July 29, 2017
Lake Cushman / Staircase TH to Nine Stream
North Fork Skokomish Trail
I’m standing at the counter in the sunlit Staircase Ranger Station, as a young ranger looks up and down my planned route, sour faced. Dust dances in the beams of light that streak in from the arching old windows, gathering on dog-eared paperbacks and sun-bleached maps that lean along the sill.
“Well, holy shit.” He smiles. “This is quite the trip you’ve got planned.”
I laugh a little nervously. “Well, yea. I guess I wanted to see the whole Park.”
“Well, you will.” A long pause. “If you do it.” He pauses again to look down. “These are going to be some long days.”
I try to sigh in a way that simultaneously says, “I know” and “They’re not really that long.” But I probably just look scared.
I guess this is the thing about doing a long-ish hike in a place not used to long(ish)-distance hikers. Along the PCT, everyone understands. They expect people to be going for long stretches, mailing food, acting like bums. But out here, it seems less common.
The ranger looks up again. “So what I’m going to ask is: I’m going to ask you to take this to the entry gate. We don’t have electricity here, or a phone. But they can call Port Angeles, and work everything out with them.”
So I walk down the dirt road to the entry gate, where I stand in a line of cars, and a gruff old ranger looks at my schedule, nods slightly, utterly unfazed, and calls Port Angeles. “Hello, who am I speaking to? Hi Scott. So we’ve got a thing to arrange.”
He reads my trip plan into the phone, adding the drainage. “So we’re in the Elwha now… Now the North Fork Quinault… Now the East Fork… Now back to Skokomish…” They chat a little at the end. “Yea, it’s a long trip.” Then he hangs up and smiles. “All set.”
They stamp my homemade itinerary with an official park stamp—there’s not enough space on their permit forms to write out where I’ll be every night—then wish me luck. Back in the old Station, the ranger looks wistful. “Well, wow. Have a wonderful trip. I’ve never seen some of those places.”
Krista’s coming for the first night, so I run back to the car to get her. She’s been waiting patiently, watching dayhikers stream in from Hoodsport and Olympia, filling the parking lot past capacity.
It’s going to be a short day—maybe ten miles total—so we lollygag a little before heading out, walk down through the two-story tents and burnt breakfast smells in the Staircase Campground to a broad bridge over the Skokomish. It’s rushing and rumbling through a shaded maze of boulders, light blue and clear in the cold morning air.
Then, finally, to the trail. The route here was originally a road, extending four miles up the valley, nearly all the way to Seven Stream, but it was abandoned decades ago, and left to fade into a wide, pleasant path through lush stands of old growth fir and cedar. We walk side-by-side, and stop at every corner for pictures of the river, and each other.
After a few miles, the trail enters an old burn, now overrun by new growth and blooming fireweed. The thick woods come and go, as the trail passes through deep shade and sun-dappled clearings, stream-watered meadows and silent, stately groves.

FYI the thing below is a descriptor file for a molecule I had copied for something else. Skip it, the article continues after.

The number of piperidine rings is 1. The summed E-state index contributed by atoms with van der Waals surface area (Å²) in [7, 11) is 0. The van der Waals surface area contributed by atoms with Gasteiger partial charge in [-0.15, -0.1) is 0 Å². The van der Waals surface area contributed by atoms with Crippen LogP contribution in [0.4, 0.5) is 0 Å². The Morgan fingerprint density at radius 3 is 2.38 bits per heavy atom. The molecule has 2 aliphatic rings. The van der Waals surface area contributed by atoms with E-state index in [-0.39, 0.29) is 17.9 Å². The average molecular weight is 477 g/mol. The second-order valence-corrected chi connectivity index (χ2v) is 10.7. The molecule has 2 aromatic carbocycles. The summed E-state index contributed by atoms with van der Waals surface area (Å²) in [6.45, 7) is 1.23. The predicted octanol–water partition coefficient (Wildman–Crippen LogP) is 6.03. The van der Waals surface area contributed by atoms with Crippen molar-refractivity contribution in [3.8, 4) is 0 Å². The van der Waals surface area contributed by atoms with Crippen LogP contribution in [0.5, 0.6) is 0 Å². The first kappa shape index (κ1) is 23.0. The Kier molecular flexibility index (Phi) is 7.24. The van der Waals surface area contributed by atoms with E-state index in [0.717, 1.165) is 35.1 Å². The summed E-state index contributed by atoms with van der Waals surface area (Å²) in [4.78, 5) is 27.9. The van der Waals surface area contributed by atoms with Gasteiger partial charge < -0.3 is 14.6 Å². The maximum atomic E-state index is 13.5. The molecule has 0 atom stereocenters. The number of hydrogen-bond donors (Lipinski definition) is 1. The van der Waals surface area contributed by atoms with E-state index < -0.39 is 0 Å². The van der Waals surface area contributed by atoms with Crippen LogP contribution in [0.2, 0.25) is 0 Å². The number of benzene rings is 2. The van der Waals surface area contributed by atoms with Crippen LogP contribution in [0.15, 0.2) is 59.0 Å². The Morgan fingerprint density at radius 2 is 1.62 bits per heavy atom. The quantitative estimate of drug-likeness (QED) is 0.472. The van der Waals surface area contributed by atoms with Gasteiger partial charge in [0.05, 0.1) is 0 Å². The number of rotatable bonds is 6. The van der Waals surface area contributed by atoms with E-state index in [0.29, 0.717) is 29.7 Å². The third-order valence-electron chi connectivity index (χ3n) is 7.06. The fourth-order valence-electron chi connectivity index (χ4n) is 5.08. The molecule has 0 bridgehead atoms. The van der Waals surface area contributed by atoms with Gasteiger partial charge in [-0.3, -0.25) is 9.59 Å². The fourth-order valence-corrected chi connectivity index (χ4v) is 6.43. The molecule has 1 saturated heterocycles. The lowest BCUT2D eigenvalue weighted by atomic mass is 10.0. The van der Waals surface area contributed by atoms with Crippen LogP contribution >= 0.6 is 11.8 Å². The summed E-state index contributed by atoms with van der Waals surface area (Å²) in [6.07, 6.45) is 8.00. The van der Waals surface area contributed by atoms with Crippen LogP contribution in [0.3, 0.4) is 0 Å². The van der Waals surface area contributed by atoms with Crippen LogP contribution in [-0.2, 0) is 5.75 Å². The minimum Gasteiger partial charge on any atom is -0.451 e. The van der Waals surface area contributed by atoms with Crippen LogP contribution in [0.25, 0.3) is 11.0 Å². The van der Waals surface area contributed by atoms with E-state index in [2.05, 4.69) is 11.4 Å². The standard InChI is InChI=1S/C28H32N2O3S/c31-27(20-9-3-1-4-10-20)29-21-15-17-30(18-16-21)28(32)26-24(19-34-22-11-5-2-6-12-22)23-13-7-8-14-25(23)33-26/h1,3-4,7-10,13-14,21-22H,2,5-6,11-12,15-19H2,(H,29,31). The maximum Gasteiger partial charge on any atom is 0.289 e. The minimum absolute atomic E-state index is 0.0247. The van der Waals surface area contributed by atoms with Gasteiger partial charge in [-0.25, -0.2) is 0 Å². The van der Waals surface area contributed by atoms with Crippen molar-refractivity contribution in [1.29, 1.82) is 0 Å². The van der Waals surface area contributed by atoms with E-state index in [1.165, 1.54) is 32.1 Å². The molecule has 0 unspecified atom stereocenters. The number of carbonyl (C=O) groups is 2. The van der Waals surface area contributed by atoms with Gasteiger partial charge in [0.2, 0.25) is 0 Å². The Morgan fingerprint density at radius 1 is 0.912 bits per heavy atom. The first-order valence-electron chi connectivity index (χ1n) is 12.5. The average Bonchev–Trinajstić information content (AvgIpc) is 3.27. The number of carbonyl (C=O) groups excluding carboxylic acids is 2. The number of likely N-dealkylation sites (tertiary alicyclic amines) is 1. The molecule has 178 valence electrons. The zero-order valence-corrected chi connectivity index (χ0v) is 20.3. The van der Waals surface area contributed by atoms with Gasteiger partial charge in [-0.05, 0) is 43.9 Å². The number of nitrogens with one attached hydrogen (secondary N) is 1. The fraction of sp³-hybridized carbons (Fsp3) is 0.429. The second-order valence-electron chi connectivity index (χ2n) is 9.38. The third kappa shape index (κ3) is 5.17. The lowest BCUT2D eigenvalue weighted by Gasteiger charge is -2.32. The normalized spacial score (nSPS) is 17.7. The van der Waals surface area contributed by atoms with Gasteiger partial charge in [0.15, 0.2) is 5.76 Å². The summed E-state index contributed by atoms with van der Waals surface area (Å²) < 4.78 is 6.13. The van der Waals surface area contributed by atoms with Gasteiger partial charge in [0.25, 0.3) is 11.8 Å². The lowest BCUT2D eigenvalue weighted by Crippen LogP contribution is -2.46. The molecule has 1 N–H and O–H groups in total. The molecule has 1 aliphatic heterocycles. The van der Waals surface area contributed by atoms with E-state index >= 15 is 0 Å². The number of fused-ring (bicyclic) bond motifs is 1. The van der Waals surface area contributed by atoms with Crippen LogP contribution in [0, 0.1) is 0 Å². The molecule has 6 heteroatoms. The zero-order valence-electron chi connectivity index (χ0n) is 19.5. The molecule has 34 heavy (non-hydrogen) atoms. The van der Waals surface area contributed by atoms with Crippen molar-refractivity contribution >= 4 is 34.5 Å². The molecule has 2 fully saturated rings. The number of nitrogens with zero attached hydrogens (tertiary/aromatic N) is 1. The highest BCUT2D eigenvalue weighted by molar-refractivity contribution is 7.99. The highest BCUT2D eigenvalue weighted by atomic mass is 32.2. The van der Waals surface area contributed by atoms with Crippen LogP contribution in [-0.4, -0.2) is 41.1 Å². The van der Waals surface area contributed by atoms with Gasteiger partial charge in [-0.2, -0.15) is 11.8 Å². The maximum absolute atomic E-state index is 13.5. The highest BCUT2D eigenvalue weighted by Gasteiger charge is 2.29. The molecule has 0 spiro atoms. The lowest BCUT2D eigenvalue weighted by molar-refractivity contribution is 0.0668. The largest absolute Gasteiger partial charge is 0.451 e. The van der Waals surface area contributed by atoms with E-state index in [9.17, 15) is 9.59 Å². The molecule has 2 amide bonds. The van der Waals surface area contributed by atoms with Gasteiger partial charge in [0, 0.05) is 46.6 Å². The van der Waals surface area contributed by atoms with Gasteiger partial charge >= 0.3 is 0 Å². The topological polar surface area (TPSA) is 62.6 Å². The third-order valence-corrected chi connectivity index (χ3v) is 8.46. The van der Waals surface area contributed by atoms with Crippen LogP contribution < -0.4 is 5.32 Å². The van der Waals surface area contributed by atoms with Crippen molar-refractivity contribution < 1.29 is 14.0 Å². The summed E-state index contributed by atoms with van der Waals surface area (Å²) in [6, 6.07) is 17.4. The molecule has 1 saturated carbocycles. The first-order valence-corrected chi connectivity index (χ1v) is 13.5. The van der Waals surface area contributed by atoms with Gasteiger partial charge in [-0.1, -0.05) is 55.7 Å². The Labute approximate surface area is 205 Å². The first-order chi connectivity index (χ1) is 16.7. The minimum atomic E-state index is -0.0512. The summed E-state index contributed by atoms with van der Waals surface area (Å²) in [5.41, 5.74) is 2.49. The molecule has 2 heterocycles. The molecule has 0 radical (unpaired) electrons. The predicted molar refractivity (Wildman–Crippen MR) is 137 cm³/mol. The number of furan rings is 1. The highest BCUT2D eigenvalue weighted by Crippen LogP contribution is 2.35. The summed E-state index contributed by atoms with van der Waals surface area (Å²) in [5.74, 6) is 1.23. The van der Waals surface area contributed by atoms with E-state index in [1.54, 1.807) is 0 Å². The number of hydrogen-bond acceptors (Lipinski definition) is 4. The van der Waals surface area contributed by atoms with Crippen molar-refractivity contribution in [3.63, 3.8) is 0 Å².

We stop for lunch at a series of abandoned camps near Madeline Creek. The old flats and fire rings are covered by deer fern and blown down trees, but we find a perfect log for sitting, just at the edge of the creek, and stay for a while, watching it cascade beneath the trail’s tall bridge.
Most of my hiking for the last couple years has been alone. Not on purpose, exactly, it’s just that I’ve had more free time than Krista, and in any case I maybe need to work on my pitch: “So I know it’s raining and there won’t be any views and this trail maybe doesn’t exist anymore, but do you want to wake up at four tomorrow and walk forty miles?” But it feels so good to be here together, eating with our feet in the water, seeing things through each other’s eyes.
I don’t really want to leave—maybe we could just stay here, maybe I could stay for two weeks, just watching the water change?—but there are miles to make, so we pack up, and scramble back to the main trail and bridge. Then it’s on to Donahue Creek and another bridge, this time over the North Fork itself, where the river is narrow and deep and fast.
After crossing, the trail joins the route originally taken by the O’Neil Expedition in the late 19th Century, the first organized group of whites to explore this part of the Olympics. It took them the better part of a summer to beat a path through the salmonberry and devil’s club, but we pass with no trouble, easily enough to walk looking up, at cedars that were saplings before Columbus.
The next several miles pass quickly, through glades of ancient trees and along the maple-lined river to Nine Stream, the North Fork’s chief tributary, which cascades down from the still-frozen snowfields in the steep canyons between Mount Duckabush and Steel.
Crossing takes a little work—some boulders, then a submerged bridge, then some more boulders—but we make it dry, and find a camp in the shaded hills above the trail.
We eat dinner on a gravel bar above Nine Stream, watching a waterfall a few hundred feet up the creek. It’s surprisingly crowded here—there are at least a half dozen other campers in the flats below—but we have the falls all to ourselves, and stay until sunset pushes us back to camp and into the tent, where we fall asleep early, holding hands. One last night together.